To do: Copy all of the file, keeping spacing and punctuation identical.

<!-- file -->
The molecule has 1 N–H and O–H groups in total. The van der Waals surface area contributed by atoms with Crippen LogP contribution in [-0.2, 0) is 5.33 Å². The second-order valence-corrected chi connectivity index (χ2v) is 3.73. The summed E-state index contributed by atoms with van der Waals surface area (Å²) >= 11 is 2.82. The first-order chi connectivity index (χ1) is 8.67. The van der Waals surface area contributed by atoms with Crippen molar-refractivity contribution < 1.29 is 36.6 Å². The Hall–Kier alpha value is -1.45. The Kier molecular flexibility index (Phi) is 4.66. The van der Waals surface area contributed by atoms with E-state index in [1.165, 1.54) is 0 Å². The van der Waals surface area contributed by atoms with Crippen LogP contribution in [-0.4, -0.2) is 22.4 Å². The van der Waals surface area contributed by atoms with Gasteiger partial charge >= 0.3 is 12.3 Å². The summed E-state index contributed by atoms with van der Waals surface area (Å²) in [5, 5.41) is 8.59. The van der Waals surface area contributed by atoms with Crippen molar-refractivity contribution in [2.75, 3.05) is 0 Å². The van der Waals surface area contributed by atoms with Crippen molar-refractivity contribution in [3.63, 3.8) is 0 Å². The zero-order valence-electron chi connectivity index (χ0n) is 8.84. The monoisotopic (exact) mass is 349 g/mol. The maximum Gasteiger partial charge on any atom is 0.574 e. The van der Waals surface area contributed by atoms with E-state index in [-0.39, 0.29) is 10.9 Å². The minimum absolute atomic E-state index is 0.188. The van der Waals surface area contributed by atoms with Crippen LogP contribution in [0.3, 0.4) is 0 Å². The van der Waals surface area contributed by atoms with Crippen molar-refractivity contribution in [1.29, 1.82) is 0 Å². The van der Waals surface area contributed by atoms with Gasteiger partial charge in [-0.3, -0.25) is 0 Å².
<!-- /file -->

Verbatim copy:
The molecule has 1 N–H and O–H groups in total. The van der Waals surface area contributed by atoms with Crippen LogP contribution in [-0.2, 0) is 5.33 Å². The second-order valence-corrected chi connectivity index (χ2v) is 3.73. The summed E-state index contributed by atoms with van der Waals surface area (Å²) >= 11 is 2.82. The first-order chi connectivity index (χ1) is 8.67. The van der Waals surface area contributed by atoms with Crippen molar-refractivity contribution < 1.29 is 36.6 Å². The Hall–Kier alpha value is -1.45. The Kier molecular flexibility index (Phi) is 4.66. The van der Waals surface area contributed by atoms with E-state index in [1.165, 1.54) is 0 Å². The van der Waals surface area contributed by atoms with Crippen LogP contribution in [-0.4, -0.2) is 22.4 Å². The van der Waals surface area contributed by atoms with Gasteiger partial charge >= 0.3 is 12.3 Å². The summed E-state index contributed by atoms with van der Waals surface area (Å²) in [5, 5.41) is 8.59. The van der Waals surface area contributed by atoms with Crippen molar-refractivity contribution in [2.75, 3.05) is 0 Å². The van der Waals surface area contributed by atoms with Crippen molar-refractivity contribution in [3.63, 3.8) is 0 Å². The zero-order valence-electron chi connectivity index (χ0n) is 8.84. The monoisotopic (exact) mass is 349 g/mol. The maximum Gasteiger partial charge on any atom is 0.574 e. The van der Waals surface area contributed by atoms with E-state index in [-0.39, 0.29) is 10.9 Å². The minimum absolute atomic E-state index is 0.188. The van der Waals surface area contributed by atoms with Crippen LogP contribution in [0.3, 0.4) is 0 Å². The van der Waals surface area contributed by atoms with Crippen molar-refractivity contribution in [1.29, 1.82) is 0 Å². The van der Waals surface area contributed by atoms with Gasteiger partial charge in [-0.3, -0.25) is 0 Å².